In April I will be shooting the first in a series of nonverbal shorts. This project started as an exercise I found in MovieMaker Magazine and blossomed from there. I was testing my skills as a visual writer. How well could I represent characters without dialogue making them a caricature. Wish me luck.
In the last few months I’ve watched my peers move into positions that I’ve I’ve been eyeing for the last few years. It was hard to see that it was such an easy task to obtain such roles. It made me feel inadequate in the sense of determination and drive. It lit a slow-burning fire under my butt. I stopped looking for the ideal role with the dream productions. I started looking in the same places as everyone else. i.e. Craigslist, ProductionHub, SimplyHired, and Mandy. Well, it paid off. On Monday I will have a trial run as an editing intern for StyleLikeU.com. I’m not the most fashion-forward woman, but I love that they are about personal style and a person’s own styling inspiration. I’m very excited about the opportunity to edit interviews again. I miss people talking to the camera and revealing a little bit of themselves with each frame.
I’ve also been offered a position as an instructor for LMC-TV for an after school program for 4th and 5th graders. What a challenge this will be. It’s one thing to teach relatives and/or their friends how to use a camera, but to teach kids that you don’t know, to tap into how they learn, will be a whole other ballgame. Things are looking up.
I’ll keep you seldom readers up-to-date. Thank you for stopping by. If this is your first time here, please subscribe.
Mole A bad guy who pretends to be a good guy. The audience assumes they are a good guy until the sudden revelation, after which some degree of Ret Con is inevitable. If well-done, catches the audience out. If especially well-done, it can be the climax of a Wham Episode.
My Explanation These two are the same in my eyes. And there are so many examples out there that I don’t know where to start. Those wrestling fans out there need none, but for those lame ducks a fair example would be in Battlestar Galactica. It happens many times but the main one is Boomer pretending to be good only to kidnap Hera and take her to Cavil .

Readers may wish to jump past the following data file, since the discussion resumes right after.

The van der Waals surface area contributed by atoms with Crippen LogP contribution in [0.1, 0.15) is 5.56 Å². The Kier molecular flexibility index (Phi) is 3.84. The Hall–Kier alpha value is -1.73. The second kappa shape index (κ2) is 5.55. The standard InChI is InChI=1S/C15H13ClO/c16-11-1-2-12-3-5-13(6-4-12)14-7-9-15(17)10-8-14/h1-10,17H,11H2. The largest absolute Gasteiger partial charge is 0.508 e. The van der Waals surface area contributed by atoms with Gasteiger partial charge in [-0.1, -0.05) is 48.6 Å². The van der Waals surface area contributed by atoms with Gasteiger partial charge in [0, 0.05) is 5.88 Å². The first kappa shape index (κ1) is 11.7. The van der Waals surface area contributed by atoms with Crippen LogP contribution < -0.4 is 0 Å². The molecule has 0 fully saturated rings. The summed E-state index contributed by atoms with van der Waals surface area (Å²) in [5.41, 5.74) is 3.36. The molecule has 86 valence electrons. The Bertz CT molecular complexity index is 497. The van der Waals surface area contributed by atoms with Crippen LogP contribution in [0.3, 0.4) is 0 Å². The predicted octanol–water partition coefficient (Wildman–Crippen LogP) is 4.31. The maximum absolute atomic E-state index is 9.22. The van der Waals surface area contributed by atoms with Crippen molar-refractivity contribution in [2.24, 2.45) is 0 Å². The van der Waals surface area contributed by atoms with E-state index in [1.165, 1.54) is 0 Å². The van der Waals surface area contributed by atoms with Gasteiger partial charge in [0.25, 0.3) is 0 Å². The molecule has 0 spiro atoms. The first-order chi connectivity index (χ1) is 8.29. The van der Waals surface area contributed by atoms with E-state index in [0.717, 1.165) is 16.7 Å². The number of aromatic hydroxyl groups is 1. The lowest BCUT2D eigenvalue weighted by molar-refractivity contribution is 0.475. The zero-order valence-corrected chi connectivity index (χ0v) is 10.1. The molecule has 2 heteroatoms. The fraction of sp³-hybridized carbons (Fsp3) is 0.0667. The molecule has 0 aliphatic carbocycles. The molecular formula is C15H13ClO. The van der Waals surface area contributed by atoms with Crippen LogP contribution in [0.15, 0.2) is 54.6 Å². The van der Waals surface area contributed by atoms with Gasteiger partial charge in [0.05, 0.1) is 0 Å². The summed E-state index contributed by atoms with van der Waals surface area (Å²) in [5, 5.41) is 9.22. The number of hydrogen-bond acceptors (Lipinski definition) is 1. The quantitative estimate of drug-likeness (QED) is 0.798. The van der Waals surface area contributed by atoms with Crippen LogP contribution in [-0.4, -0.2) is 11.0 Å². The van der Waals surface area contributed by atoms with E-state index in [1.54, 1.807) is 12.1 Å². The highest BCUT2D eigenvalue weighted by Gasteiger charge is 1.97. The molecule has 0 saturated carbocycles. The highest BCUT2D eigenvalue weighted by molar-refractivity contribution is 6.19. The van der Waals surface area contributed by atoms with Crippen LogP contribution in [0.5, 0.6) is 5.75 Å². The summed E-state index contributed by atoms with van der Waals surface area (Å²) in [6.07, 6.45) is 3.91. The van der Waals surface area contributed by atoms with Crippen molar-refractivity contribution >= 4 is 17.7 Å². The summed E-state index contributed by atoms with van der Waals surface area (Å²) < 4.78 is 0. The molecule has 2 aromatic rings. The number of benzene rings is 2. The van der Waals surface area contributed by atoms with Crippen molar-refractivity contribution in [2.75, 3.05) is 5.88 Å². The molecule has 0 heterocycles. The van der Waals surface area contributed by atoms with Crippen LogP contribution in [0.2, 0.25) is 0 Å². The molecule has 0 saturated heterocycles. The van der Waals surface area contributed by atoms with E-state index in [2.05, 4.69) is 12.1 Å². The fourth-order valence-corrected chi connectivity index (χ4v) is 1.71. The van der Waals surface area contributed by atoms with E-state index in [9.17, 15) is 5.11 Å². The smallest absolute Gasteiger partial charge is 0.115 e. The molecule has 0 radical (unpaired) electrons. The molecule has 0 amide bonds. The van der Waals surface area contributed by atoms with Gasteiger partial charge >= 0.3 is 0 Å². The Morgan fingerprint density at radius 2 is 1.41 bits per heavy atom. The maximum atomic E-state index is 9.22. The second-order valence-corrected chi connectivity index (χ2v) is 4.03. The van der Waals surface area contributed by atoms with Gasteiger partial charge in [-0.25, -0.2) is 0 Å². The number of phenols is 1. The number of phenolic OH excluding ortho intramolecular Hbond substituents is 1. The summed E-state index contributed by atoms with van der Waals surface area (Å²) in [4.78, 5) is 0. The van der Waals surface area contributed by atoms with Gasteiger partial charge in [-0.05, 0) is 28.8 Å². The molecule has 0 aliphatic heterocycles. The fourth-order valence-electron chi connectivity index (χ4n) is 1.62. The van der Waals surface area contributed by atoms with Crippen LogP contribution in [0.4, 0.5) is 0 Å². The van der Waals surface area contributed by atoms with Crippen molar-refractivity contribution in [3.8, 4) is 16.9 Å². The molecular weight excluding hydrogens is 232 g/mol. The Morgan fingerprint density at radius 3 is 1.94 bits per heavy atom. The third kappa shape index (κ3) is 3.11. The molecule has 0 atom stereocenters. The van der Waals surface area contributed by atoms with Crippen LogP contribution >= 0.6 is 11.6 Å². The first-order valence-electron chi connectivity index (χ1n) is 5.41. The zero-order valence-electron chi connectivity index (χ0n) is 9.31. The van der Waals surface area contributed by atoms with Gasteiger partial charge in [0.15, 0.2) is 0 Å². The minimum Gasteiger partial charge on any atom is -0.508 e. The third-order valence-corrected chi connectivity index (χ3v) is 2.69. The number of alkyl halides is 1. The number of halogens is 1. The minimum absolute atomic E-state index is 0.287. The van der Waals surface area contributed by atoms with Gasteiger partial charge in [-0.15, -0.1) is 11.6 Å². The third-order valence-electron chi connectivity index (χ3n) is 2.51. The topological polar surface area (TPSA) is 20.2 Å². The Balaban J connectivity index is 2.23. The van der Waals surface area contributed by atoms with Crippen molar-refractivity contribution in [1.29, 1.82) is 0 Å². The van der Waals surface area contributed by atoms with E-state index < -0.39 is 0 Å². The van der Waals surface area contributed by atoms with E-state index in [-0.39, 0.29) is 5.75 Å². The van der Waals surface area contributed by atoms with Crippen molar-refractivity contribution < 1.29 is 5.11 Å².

P.S. I warned you of my inconsistencies with posting.
What it means During a film’s climax, the audience may experience a purging or cleansing of emotional tension, providing relief or therapeutic restoration.
My Explanation highlight spoiler to view It’s when the main character, the one the storyteller wants us to relate to, gets the good news or when they finally have the epiphany that draws us in emotionally. We have been on this journey with them over the last 120 minutes and we too need closure. Depending on the genre, we may laugh a belly laugh or cry a river, but we leave the theater cleansed.
My cathartic movie isImitation of Lifewith Lana Turner and Juanita Moore. It begins at the end when Mahalia Jackson sings and Sarah Jane runs into the procession and declares that she has killed her mother. I am all tears. If ever I need a good strong cry that will leave my eyes puffy, heart heavy, and my soul cleansed, this is the movie.
I’ve been asked to create a Word-A-Day for film and television. Since a lot film and TV terms are comprised of multiple words, I’m going to call it Term of the Day. Each day (Who am I kidding? It’ll probably be more like once a week if you’re lucky) I’ll post a new term or phrase that pertains to the film and/or television industry. Some months or weeks will focus on certain aspects of the process–like January Genres.